In any case, seeing my name in all kinds of places with life coach attached is really pretty insignificant. I talked with a friend last evening who said “What difference does it really make? So long as you are staying true to what you believe and help people break through the behavior patterns that no longer support their lives at home and at work you are doing your job.”
Guess there is always a lesson to learn. I just learned that I am still too attached to how I am perceived, a little too much ego, I’m sad to say.
So, what do I teach as a coach? I teach the power of the truth, the importance of seeing that everything is connected, and not to take yourself too seriously. I hope I can be a good coach for Jon as he proceeds on his journey of exploration.
Life coach, leadership coach, whatever!
As I read this post, I was fearing you would somehow dismiss life coaching’s value, and was pleasantly surprised that you took a different approach. I am a life coach, helping people get unstuck, start moving forward toward their dreams. I can see how what you do is different, but the life coach moniker does fit, since leadership in business is also leadership in life.
I would hate to see the coaching profession break into rival factions (think religion), each trying to prove they are better than the other. Instead, I see that I can learn from coaches like yourself – leadership is a key component to life coaching, after all. And I look forward to checking out your book.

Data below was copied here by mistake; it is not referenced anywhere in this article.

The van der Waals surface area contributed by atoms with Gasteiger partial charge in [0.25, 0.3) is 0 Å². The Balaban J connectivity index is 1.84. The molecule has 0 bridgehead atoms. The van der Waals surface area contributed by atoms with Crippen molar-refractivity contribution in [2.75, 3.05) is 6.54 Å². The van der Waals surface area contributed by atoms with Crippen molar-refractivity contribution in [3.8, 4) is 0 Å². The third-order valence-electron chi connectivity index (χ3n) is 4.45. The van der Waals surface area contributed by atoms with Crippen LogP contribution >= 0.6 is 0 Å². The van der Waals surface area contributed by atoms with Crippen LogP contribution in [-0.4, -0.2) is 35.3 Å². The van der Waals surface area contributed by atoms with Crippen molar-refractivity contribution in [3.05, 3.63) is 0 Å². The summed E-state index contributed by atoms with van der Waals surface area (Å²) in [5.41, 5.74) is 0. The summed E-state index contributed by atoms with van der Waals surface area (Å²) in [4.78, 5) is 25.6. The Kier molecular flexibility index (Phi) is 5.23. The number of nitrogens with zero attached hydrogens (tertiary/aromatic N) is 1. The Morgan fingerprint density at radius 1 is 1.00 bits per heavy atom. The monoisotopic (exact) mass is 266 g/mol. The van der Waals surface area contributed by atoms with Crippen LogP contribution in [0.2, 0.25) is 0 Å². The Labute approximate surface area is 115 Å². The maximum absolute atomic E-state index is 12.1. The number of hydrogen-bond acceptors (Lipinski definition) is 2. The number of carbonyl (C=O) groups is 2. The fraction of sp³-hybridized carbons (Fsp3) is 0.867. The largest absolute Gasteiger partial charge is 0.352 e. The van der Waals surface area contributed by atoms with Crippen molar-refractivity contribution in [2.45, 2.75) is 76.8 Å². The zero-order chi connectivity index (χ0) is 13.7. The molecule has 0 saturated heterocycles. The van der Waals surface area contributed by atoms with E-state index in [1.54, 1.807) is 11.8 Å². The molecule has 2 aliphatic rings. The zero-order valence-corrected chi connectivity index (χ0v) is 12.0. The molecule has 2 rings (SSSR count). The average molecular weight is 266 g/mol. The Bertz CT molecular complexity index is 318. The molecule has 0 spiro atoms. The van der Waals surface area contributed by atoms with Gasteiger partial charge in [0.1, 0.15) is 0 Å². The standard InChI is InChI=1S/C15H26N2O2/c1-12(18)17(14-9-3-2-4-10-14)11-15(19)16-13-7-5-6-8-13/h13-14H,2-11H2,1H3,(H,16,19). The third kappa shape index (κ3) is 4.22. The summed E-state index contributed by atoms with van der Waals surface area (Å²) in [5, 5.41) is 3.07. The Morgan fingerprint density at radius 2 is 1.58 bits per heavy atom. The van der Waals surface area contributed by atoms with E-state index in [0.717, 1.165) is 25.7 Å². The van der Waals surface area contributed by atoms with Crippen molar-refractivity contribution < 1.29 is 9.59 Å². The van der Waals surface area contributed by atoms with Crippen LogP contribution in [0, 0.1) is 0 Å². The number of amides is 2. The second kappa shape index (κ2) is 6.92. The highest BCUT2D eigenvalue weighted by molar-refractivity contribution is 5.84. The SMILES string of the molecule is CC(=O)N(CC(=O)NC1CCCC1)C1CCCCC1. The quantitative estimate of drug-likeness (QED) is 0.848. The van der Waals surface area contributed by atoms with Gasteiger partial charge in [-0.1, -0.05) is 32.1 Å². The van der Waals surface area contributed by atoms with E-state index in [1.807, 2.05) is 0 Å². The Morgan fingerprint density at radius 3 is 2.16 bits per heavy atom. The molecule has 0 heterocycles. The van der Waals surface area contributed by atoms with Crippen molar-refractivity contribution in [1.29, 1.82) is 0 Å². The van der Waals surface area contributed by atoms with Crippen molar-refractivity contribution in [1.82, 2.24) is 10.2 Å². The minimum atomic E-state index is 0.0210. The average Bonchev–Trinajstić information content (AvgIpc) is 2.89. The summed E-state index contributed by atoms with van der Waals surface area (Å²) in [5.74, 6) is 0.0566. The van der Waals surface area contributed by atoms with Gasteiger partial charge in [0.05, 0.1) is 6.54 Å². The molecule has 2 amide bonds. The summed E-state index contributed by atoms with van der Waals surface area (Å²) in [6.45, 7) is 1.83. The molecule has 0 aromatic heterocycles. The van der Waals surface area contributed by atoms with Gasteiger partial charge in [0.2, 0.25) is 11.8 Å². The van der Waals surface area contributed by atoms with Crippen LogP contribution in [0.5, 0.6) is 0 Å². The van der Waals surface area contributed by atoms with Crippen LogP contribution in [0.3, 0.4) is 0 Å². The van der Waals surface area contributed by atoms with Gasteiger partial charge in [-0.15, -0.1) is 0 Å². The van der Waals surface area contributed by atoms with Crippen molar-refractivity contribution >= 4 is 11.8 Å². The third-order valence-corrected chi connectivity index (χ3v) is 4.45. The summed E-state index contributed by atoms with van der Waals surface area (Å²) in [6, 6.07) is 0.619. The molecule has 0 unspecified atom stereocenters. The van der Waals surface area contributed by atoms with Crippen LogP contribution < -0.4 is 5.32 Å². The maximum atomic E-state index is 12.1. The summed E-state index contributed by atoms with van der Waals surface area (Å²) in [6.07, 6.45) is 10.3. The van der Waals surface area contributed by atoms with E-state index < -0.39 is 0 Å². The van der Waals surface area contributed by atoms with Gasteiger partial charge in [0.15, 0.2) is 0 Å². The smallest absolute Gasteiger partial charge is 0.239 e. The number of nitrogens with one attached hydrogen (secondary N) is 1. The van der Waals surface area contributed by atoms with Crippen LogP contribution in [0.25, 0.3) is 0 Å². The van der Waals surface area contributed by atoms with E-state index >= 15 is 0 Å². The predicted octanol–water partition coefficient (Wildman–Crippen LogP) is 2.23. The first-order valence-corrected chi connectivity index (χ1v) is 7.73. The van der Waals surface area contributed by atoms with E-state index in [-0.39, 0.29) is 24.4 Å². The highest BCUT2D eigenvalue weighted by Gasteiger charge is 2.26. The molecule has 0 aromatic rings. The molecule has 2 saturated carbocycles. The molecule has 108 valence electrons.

.-= Mary@polymathlifecoaching´s last blog ..Are You in Traction =-.
This is a question that often comes up when you are first looking at getting a call together that involves more than just you as a coach & your client. Why in coaching may you want to have more than the client and coach on the call?
.-= Aiping Wang´s last blog ..Sarah T =-.
Life coach or executive Coach, you do what you can to protect your brand, then focus on delivering your best service to your clients. Media attention (well-intentioned or misguided) are just part of the territory that success brings. One learning that could come out from these experiences is that next time you are interviewed; to make sure “executive coach” is used instead of “life coach” =).
.-= Nicole@Life Coaching Courses´s last blog ..Life Coaching A-Z – Coaches in Business – The Business Plan =-.
I think that it’s a matter of semantics. Somehow the moniker Life Coach as become negative, at least among people I know. Back when we called it mentoring it seemed less offensive somehow. I am not a professional life coach but many people call me and get intense “coaching” from me as a result of my experience with relationships and grief. But now I find myself in need of financial success coaching, an area which I don’t do well. I check back here with your blog as frequently as I can and appreciate your articles.
.-= Gwen@couples costumes´s last blog ..TV and Movie Couples Halloween Costumes =-.